If you have any questions about the NEHP or the EDCC, please contact Dr. Nat White at email@example.com or Cliff Williamson, Director of Health & Regulatory Affairs at the AHC at firstname.lastname@example.org.
The following is from the American Horse Council:
On July 26, Sen. Ron Wyden (D-OR) and Rep. Rob Bishop (R-UT) introduced the “Recreation Not Red-Tape Act (RNR)” (S. 1633, H.R. 3400), legislation that expands the scope of the National Forest System Trails Stewardship Act (PL 114-245), signed into law in late 2016. While the RNR focuses on streamlined permitting to access public lands, the bill includes provisions that would authorize the Department of the Interior, through the Bureau of Land Management (BLM), to enter into cooperative agreements with private parties to promote the role of volunteers in trail maintenance. The bill also authorizes the Department of Agriculture (USDA) and BLM to develop an interagency trail management plan that will assure uniform maintenance standards for trails crossing jurisdictional lines between the two agencies.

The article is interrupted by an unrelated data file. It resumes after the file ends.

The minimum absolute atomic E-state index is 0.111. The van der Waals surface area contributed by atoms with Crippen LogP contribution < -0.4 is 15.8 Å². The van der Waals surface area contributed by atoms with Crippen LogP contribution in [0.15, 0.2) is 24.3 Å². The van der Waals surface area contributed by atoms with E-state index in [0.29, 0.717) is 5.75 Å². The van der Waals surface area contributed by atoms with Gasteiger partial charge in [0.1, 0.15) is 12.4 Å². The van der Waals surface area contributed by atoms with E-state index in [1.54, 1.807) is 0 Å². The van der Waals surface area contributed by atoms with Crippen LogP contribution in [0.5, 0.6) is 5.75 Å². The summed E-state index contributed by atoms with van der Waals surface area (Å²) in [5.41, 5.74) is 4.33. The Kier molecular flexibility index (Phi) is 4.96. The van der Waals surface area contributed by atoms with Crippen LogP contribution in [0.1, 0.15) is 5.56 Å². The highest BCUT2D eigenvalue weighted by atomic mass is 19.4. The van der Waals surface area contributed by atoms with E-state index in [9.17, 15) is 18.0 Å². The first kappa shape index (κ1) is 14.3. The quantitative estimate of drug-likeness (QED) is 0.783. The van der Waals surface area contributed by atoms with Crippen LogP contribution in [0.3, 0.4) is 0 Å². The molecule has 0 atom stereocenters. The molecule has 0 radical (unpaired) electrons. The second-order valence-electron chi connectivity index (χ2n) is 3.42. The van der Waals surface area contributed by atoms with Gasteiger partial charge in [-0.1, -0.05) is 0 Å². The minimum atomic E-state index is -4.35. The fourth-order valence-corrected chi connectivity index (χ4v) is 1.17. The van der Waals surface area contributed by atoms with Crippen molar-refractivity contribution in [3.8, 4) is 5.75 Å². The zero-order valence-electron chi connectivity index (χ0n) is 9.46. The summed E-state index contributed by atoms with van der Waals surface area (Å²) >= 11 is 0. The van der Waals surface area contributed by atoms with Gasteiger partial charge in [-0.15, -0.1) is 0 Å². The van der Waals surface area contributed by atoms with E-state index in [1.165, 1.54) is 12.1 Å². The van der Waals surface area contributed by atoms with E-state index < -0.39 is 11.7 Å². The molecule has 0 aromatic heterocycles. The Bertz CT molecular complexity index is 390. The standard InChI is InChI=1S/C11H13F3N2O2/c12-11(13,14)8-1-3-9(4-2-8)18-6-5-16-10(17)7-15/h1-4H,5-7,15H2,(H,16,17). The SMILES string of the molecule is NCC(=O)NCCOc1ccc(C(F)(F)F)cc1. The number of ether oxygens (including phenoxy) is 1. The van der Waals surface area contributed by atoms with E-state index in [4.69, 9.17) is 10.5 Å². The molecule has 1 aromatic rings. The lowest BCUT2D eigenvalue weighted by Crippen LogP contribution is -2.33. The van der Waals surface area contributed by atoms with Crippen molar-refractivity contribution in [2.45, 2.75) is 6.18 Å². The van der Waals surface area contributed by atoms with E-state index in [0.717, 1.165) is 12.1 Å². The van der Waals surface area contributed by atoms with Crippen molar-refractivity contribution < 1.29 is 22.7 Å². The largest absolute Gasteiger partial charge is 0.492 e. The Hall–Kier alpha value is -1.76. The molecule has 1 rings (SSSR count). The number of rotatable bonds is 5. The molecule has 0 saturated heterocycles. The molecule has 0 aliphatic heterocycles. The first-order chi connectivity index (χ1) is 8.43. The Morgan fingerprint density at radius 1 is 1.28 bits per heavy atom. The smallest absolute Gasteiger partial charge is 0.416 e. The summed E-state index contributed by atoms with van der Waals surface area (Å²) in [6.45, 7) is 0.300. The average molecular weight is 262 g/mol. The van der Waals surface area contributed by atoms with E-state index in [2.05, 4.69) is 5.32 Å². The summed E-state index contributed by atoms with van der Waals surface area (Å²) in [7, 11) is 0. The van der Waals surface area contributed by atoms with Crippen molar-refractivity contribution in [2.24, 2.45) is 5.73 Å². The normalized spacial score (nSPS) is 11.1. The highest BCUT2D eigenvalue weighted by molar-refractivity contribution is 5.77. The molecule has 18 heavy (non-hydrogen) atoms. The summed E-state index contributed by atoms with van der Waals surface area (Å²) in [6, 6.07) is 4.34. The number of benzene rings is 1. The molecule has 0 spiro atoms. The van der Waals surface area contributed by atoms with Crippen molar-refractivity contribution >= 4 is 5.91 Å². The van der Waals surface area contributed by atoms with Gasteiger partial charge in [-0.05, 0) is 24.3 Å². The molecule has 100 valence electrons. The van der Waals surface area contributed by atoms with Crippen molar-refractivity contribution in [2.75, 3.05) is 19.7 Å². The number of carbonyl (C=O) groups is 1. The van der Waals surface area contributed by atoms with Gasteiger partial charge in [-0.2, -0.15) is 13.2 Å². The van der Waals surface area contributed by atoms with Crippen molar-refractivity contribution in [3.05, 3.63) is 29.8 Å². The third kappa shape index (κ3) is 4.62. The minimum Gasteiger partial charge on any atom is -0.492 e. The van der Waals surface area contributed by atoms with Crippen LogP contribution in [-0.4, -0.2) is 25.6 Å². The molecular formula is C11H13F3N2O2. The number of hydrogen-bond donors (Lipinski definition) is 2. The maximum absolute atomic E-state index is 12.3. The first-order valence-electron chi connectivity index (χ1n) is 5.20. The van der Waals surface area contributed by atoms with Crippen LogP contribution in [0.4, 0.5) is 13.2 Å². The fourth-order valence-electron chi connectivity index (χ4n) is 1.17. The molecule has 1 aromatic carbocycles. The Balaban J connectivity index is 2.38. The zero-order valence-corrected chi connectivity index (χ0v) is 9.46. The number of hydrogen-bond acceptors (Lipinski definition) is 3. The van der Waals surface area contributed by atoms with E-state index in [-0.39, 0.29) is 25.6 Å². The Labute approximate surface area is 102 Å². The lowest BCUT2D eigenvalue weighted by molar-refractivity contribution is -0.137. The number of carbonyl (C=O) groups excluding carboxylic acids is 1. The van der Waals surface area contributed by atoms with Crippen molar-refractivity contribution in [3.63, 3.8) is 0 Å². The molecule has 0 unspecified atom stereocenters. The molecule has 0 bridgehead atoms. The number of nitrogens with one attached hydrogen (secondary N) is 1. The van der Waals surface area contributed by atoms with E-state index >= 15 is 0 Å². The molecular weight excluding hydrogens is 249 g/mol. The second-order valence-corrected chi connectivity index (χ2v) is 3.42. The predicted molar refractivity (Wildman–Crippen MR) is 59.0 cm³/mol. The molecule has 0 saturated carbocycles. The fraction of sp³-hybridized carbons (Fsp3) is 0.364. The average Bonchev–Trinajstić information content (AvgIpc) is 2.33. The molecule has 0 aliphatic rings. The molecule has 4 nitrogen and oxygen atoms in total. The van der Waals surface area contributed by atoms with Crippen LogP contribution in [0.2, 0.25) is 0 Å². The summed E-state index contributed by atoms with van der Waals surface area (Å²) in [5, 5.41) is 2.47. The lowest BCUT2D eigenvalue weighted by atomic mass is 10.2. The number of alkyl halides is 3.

The Trails Act outlines a detailed program including goals and timetables by which the USDA will leverage private partners to clear trails long overdue for maintenance. Unlike the RNR Act, which applies to both the BLM and USDA’s National Forest System (NFS), the Trails Act focuses only on trails under the jurisdiction of the NFS.
Chairman Bishop and Sen. Wyden worked closely on the bill to emphasize key issues – especially outdoor recreation permit streamlining – that will likely attract bipartisan support. GOP staff with the House Natural Resources Committee, which is the committee of jurisdiction for federal land issues, are encouraging AHC and allies to help drive cosponsors for the legislation, which currently has none. Committee staff also state that the Subcommittee on Federal Lands will conduct a markup in late September or October, giving members the opportunity to offer technical corrections and amendments to the text.